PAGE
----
Timaru Selected as Base for Antarctic Research Base

Timaru Selected as Base for Antarctic Research Base

PrimePort Timaru will serve as the base of Scott Base. The latter is a research base for Antarctica priced at $344. Many see this is positive news because it will increase the number of available jobs for its six years of building. 

This will replace an existing base as to be able to host up to 100 people. They will also upgrade the Ross Island wind farm. This is expected to generate up to 700 jobs in total which is why construction is expected to start immediately.

Sarah Williason, who serves as the chief executive of Antarctica New Zealand, said that the base will be built on the port. With their land in New Zealand, they can ensure that their equipment will be tested before travelling to Antarctica. This is because the continent does not have daylight for six months. 

This is expected to further help New Zealand have more presence in the Ross Sea area of Antarctica. Its benefits are expected within 50 years by serving as an environmentally friendly research base. It will contain buildings for scientific experimentation, engineering, dining, and accommodation. Because of this, the Timaru District Council will also contribute $1.5 to the construction.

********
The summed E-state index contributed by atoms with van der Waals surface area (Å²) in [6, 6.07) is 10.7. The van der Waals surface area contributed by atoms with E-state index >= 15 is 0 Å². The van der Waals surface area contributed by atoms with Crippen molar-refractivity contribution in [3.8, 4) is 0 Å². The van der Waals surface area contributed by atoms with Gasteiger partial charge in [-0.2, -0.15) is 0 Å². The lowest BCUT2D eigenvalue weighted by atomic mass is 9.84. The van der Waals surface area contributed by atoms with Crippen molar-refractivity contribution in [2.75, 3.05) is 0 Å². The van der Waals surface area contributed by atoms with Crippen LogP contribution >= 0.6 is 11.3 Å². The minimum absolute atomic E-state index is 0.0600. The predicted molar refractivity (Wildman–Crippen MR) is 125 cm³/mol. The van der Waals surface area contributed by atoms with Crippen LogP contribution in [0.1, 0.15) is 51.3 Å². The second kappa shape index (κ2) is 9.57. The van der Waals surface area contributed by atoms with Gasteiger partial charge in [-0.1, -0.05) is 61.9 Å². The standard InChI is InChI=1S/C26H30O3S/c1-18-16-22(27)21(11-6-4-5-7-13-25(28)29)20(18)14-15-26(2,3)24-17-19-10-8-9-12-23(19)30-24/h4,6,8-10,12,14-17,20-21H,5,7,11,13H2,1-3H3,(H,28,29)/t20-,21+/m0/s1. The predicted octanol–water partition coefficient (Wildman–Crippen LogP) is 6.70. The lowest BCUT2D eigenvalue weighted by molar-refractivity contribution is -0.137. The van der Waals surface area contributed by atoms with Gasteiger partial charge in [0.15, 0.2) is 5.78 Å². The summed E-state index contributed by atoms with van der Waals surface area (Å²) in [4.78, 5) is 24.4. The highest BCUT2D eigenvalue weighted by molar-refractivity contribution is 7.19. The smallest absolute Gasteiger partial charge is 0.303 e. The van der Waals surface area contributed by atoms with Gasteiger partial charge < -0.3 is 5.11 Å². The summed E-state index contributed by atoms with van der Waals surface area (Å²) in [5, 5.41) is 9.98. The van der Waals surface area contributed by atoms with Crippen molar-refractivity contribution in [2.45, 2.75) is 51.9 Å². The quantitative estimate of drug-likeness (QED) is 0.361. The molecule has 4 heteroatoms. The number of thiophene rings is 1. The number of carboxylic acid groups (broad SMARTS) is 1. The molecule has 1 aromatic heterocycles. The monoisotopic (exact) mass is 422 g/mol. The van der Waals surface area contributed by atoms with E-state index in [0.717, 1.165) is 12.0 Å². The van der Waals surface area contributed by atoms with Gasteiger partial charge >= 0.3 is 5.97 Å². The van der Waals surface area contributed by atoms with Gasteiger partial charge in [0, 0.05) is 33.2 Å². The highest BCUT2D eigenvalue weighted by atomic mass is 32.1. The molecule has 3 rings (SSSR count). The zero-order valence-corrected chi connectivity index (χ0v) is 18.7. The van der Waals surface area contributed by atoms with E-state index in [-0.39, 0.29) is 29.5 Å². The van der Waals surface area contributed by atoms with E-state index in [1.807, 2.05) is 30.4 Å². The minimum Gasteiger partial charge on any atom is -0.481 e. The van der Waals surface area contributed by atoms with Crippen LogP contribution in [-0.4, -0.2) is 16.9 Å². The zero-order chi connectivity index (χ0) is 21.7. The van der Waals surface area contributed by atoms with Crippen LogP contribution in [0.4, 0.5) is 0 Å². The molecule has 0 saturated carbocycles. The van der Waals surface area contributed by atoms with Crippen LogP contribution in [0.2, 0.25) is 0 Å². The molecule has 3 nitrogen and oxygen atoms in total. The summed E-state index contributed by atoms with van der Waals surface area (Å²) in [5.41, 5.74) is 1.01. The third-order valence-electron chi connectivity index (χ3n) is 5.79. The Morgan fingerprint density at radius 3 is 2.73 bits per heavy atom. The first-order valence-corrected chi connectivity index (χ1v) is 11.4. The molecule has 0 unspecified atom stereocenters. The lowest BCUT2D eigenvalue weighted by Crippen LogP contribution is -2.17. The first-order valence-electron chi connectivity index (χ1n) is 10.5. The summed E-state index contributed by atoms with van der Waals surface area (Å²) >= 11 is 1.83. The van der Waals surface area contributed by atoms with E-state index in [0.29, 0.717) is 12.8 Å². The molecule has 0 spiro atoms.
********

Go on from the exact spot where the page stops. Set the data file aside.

Nigel Bowen, who serves as the District Mayor of Timaru, says that the project is expected to contribute a lot to the community especially in creating jobs and improving research in the country. He says that the council did not have second thoughts in approving it as they will greatly benefit from it because of its potential to contribute to their culture, education, and hospitality industry. They also said that the novel experience of having a research base constructed near their hometown will be fascinating and inspiring for the community. 

The base is expected to centre its research on climate science which is more relevant nowadays because of its rising temperature around the world. This also stays true to New Zealand’s target of being one of the pioneers of environmentally friendly initiatives globally. 

Gary Walker, who serves as the chief executive of the project’s main contractor, said that they would be glad to recruit labour from the Timaru residents. He also said that creating the research station will be a great experience and opportunity for the residents. 

To follow their environmentally friendly goals, they would ship back the unused materials and waste back to New Zealand where it will be properly disposed of. 

All these efforts are expected to improve research on the Ross Sea region.